Monday, August 13, 2007

20070811 - 10" into the Fall sky

Session name: 20070811.1920

Arriving at TotL before sunset with the Teleport 10" reflector is a sure way to gather a crowd. A congregation grows gradually while I leave the scope to acclimate to the outside temperature. People stop and wonder. The silvery, reflective cover that's velcroed to the side draws comments from cold beer to hot pizza. Soon enough even before it's dark a crowd of people assemble in a line to see Jupiter and his four moons. Omega Ophiuchi sits closeby as a fooler. The pedestrian traffic remained pretty steady until midnight as I watched the summer sky travel across the Manhattan skyline carrying Jupiter along with it.

Seeing was poor. Jupiter appeared as if it's on the bottom of the brook. Yet, a semi-regular and one of the only females, Nedia and myself witnessed Io ingress onto the jovian disk. We would lose it as it left the interior of the limb. My experience with observing ingresses and egresses is that the satellites' sun-facing side is much brighter than the jovian limb. Later with another couple, we watched the shadow ingress on the jovian disk around a 6 o'clock position in our field of view.

My original plan was to mimic Charlie's session from last week where he covered a lot of ground in summer constellations, Scorpio and Ophiuchus. But the steady traffic prevented me from locating and showing these objects. Showing fainter, more challenging objects in the city sky would be casting pearls before the swine. Observing DSOs in an urban sky is an acquired taste.

It feels as if a long time passed since I've observed deep sky objects. Usually equipped an equatorial-mounted Takahashi refractor I stay inside the solar system, especially with hazy, humid skies and short summer evenings. However, the weather forecast was positive and I decided on bringing out the 10" reflector.

I think this may have been the first time seeing M57 this year. It was so "bright" (in urban terms) that most could clearly see the smoke ring. M57, Jupiter and M31 (NGC224)/M32 (NGC221) were the three bright objects I showed to the public. For some, I showed M39 (NGC7092) and M29 (NGC6913) but these are not so spectacular; yet, it provided an opportunity to diversify the type of objects on display.

Charlie would arrive around midnight and the pedestrian traffic had thinned out. The Fall sky had risen appreciably in a clear dark "Corridor" to the north - northeast. Using 10" of glass, we looked outside of the solar system to outer reaches of our galaxy, and occasionally looking at others.

My observing began in earnest around this time. Details of observations in my logbook begin at this time starting with Caroline's Cluster, NGC7789. It's no wonder that this object is difficult in the 4" refractor. It appears mostly as a soft unresolved glow of stardust. The 10" glass improves the observation by showing a bed of fainter stars beneath strings of brighter stars that crisscross like diagonal of a rectangle. The stardust is more concentrated to the south. While in Cassiopeia, I dropped in on M52 (NGC7654). Usually, I drop the scope right on top of this cluster but rusty muscle memory made for a few unsuccessful attempts. Persistence and PleiadAtlas succeeded by finding one of the prettier clusters in the sky. Charlie and I commented about three levels of stellar brightness.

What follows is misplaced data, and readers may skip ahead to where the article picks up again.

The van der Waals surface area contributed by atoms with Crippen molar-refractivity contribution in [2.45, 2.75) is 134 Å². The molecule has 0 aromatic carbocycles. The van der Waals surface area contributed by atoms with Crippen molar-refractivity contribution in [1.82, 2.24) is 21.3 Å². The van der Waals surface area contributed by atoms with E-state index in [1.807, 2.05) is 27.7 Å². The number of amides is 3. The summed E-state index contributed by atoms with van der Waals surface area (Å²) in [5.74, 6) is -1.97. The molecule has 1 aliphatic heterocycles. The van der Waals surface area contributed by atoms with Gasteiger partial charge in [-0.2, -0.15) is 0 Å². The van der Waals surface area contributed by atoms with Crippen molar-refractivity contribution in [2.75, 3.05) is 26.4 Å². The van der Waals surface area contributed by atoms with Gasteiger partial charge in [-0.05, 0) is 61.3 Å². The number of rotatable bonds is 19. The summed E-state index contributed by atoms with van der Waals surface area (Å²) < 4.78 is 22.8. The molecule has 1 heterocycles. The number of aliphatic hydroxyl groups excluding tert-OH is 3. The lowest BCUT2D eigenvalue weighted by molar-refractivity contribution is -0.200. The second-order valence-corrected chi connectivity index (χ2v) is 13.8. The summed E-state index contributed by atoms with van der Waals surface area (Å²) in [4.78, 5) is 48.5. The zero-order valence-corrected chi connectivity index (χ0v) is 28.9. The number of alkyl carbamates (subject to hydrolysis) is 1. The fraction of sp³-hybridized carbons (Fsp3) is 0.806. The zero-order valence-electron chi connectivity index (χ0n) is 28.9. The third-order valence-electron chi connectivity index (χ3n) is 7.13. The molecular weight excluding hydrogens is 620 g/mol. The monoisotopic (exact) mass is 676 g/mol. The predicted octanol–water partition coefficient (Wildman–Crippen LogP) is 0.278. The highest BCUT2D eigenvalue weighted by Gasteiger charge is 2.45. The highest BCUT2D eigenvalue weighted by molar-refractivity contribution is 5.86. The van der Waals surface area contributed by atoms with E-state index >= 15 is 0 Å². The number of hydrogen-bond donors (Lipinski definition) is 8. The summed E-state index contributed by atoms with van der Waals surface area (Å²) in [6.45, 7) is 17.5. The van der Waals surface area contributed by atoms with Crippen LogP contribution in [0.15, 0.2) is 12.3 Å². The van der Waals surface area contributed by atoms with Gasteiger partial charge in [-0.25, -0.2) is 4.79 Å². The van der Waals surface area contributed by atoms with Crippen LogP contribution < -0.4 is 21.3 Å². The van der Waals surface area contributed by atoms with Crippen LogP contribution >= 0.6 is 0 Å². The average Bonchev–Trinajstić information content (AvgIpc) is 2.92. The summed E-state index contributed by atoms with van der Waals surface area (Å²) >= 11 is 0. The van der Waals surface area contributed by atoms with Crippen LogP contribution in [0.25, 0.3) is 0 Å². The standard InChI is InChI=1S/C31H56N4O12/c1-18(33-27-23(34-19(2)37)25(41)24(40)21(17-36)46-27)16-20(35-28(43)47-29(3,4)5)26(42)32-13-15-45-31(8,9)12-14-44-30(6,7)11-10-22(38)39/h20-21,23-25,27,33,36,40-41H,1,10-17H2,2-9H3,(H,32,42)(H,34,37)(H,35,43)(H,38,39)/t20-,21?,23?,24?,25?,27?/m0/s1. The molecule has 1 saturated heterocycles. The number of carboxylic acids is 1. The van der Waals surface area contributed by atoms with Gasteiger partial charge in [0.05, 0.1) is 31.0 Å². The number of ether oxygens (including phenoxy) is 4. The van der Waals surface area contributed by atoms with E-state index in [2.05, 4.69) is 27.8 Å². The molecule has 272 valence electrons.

Similar to M110 (NGC205), the light of NGC6946, a galaxy in Cygnus, is too feeble to stimulate the rods of the eye distinct from the background sky. Only 39 arc minutes away, open cluster NGC6939 sits within the boundary of Cepheus and is more revealing to the eye. In medium powers it is still faint with 8 ~12 stars resolving.

Other open clusters we would observe through the night included NGC752, M34 (NGC1039), and NGC1528. These open clusters ranged from large, bright and sparse to fine, dusty and challenging. NGC1528 is located just off the Fish Hook, an asterism in Perseus. We use the Fish Hook as a test of naked eye limiting magnitude and sky transparency.

The usual route to the asterism Kemble's Cascade which hosts NGC1502, a pretty, little open cluster at the bird's foot, is to starhop from the Steeple of Perseus past a naked eye pair magnitude ~4.2+ stars. As I am looking in the eyepiece during this pan I search for the bright trail of stars. On this session, I stumbled upon Pazmino's Cluster (Stock23). This cluster reminds a little of M29 but much larger and just as bright. I'm struck with the same impression of an open box.

After observing Kemble's and the cluster, the last object we sought for the night was a nearby planetary nebula, NGC1501. I have a few observations of this PNe but it os difficult. We had the field of view, one which Sebastian depicts as we saw. Try as we did, we couldn't get the planetary to reveal itself beside the quadrilateral of stars to to the right.

As usual we were packed and the scanned the our urban night sky before leaving it to the day just beyond the horizon in the middle Winter sky. This was the opportunity to correct a mistaken identity. Originally, we identified the bright red object in the treetops as Aldebaran. At 3:30AM, the red star had risen higher above the trees with another red star below it. It was at this time we noted that Mars was situated midway between Pleiades and the Hyades.

Other objects we stopped on included the double Mesarthim, gamma Ari and triple Struve2816 & double Struve 2819 in the open cluster Trumpler37, IC1396. Spreading from the Garnet Star, mu Cep, TR37 appears as a large sparse collection of brighter stars upon a dim, resolving bed. I wouldn't call it rich nor did I see any nebulosity but that is a pretty triple out there in space.

Didn't mimic Charlie's hop but we panned for gold and took home the rich sights harvested from the Summer and Fall skies. In short time we'd be back at it with slightly different targets.